Van Brocklin has had a surprisingly adept offensive team since the Vikings sprang full grown but anemic from the forehead of the NFL expansion committee. His defense has been nonexistent, or tenuous. Now it is almost adequate.
Van Brocklin's defensive tackles are reasonably good. His middle linebacker—Rip Hawkins—is only a year or two away; the corner linebackers are young and learning fast. Help could be well used in the secondary, where the addition of one good rookie like George Rose is not enough.
But with powerful running from Mason, Ted Dean, Tom Wilson, Bill Brown, Bill McWatters and Tom Michel, plus a pair of quarterbacks almost the match of any two in the West—Fran Tarkenton and Ron VanderKelen—the Vikings should move into the first division.
Two fine quarterbacks, good receivers, strong runners and a not-so-porous defense could lift the Vikings to the heady heights of third place.
LOS ANGELES RAMS
The Rams are an anomaly. In Bill Munson, they have the best rookie quarterback since their own Norm Van Brocklin; in Terry Baker, the best combination quarterback-halfback; and in Roman Gabriel, a starting quarterback with as good an arm as Y. A. Tittle. The Ram defensive line has the respect of all the offensive guards and tackles in the Western Division. But the Rams probably will finish last in the West this year.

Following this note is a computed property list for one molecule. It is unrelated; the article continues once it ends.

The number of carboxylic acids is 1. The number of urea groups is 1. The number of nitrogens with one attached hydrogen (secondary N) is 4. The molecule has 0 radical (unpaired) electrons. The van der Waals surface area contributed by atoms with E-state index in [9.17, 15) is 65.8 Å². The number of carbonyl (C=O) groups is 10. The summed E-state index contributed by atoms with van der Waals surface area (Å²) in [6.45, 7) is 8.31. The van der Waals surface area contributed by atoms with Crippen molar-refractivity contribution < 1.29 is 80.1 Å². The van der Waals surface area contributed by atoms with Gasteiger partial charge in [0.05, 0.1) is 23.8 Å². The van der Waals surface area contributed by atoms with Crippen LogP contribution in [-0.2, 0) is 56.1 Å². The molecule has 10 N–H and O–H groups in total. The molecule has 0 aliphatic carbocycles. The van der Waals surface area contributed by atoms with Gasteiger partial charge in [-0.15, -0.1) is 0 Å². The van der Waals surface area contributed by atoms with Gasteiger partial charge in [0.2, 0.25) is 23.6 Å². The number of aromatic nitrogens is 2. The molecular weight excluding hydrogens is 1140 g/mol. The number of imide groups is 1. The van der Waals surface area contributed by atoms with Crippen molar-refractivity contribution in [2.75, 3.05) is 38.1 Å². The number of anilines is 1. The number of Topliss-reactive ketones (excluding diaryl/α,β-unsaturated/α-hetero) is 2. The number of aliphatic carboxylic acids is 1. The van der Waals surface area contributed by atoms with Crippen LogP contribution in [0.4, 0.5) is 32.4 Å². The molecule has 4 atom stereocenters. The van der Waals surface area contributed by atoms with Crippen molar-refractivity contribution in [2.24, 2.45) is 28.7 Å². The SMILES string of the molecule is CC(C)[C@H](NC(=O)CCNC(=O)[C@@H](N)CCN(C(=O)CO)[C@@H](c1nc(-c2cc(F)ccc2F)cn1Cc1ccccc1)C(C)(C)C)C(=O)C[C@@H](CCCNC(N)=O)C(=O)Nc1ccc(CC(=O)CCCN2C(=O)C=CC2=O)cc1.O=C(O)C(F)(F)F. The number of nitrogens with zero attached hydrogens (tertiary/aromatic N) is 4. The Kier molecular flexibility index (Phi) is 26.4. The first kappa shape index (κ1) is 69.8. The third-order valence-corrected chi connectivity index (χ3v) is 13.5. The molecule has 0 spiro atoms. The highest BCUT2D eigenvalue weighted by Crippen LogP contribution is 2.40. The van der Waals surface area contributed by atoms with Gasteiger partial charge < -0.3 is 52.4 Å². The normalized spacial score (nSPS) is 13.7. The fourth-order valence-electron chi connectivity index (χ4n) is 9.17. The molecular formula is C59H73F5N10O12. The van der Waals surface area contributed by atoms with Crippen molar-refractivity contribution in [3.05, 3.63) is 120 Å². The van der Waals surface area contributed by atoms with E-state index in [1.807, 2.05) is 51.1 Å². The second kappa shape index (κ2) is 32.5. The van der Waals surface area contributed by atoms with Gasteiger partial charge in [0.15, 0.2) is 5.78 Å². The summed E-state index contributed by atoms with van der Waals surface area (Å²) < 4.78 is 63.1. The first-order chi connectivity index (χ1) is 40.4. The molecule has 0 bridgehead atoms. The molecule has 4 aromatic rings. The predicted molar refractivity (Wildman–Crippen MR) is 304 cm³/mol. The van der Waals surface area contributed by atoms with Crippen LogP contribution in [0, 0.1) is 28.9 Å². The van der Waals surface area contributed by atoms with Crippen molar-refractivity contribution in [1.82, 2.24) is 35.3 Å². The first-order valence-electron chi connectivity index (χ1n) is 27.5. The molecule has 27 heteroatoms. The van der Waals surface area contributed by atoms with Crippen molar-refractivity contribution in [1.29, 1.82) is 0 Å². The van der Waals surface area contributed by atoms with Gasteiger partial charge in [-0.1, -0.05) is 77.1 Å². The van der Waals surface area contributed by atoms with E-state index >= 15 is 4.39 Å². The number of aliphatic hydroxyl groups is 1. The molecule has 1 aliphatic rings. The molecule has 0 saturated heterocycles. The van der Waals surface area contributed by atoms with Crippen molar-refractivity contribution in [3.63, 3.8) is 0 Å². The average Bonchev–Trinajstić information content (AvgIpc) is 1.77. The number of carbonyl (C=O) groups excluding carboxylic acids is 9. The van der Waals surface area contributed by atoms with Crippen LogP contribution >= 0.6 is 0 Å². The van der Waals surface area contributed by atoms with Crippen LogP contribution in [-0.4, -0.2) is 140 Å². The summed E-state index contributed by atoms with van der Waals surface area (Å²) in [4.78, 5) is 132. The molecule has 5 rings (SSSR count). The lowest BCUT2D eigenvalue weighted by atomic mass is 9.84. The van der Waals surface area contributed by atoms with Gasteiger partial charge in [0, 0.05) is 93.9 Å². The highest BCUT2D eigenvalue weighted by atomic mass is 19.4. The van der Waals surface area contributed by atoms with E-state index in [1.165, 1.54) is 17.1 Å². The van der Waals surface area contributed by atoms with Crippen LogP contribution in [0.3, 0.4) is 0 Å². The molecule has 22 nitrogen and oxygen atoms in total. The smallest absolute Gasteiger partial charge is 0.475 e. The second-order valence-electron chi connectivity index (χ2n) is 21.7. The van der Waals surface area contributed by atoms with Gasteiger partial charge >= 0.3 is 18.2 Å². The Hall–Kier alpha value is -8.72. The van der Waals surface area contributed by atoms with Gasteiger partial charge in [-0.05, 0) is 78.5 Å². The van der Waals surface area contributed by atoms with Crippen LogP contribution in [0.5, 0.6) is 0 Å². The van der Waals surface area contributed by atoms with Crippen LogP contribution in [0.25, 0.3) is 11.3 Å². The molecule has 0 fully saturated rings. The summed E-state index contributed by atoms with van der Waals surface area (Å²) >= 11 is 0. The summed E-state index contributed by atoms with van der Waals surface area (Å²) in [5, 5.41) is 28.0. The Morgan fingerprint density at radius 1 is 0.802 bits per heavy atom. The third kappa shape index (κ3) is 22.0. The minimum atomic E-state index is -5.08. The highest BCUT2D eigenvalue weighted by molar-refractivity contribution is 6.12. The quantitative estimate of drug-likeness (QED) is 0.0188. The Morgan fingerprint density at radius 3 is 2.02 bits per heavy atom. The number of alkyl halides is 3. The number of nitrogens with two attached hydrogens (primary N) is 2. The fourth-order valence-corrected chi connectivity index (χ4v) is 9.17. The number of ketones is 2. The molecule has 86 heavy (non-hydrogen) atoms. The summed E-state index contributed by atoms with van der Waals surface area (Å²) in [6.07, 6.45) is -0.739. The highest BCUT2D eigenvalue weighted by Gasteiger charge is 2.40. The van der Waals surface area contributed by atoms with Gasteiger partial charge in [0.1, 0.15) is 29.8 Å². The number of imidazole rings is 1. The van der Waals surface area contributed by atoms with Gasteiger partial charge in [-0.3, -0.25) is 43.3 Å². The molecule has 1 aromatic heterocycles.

They will give up too much to any team that can throw well, and all the teams in the West can throw well.
Coach Harland Svare has a curious team in the Rams. The offensive line is good but not great. The receivers are great—Red Phillips, Carroll Dale, rookie Willie Brown and converted linebacker Marlin McKeever. The Ram runners, with the return of dental student Ben Wilson at fullback, are pretty good. But behind them, the Rams are thin.
The defensive line is almost the model of a modern defense. Dave Jones and Lamar Lundy are skyscraping ends whose very size limits the field for an opposing quarterback. Merlin Olsen is probably the best defensive tackle in the league, save Detroit's Alex Karras. Rosey Grier weighs 290 and moves smartly. Olsen and Jones are slashers, Lundy and Grier wait and read, and this is what all coaches look for. The Rams will dump many quarterbacks for long losses.
But the Rams secondary will give up many long gains when the opposing quarterbacks stay erect long enough to throw the ball. Any team without a bomb shelter is in serious trouble.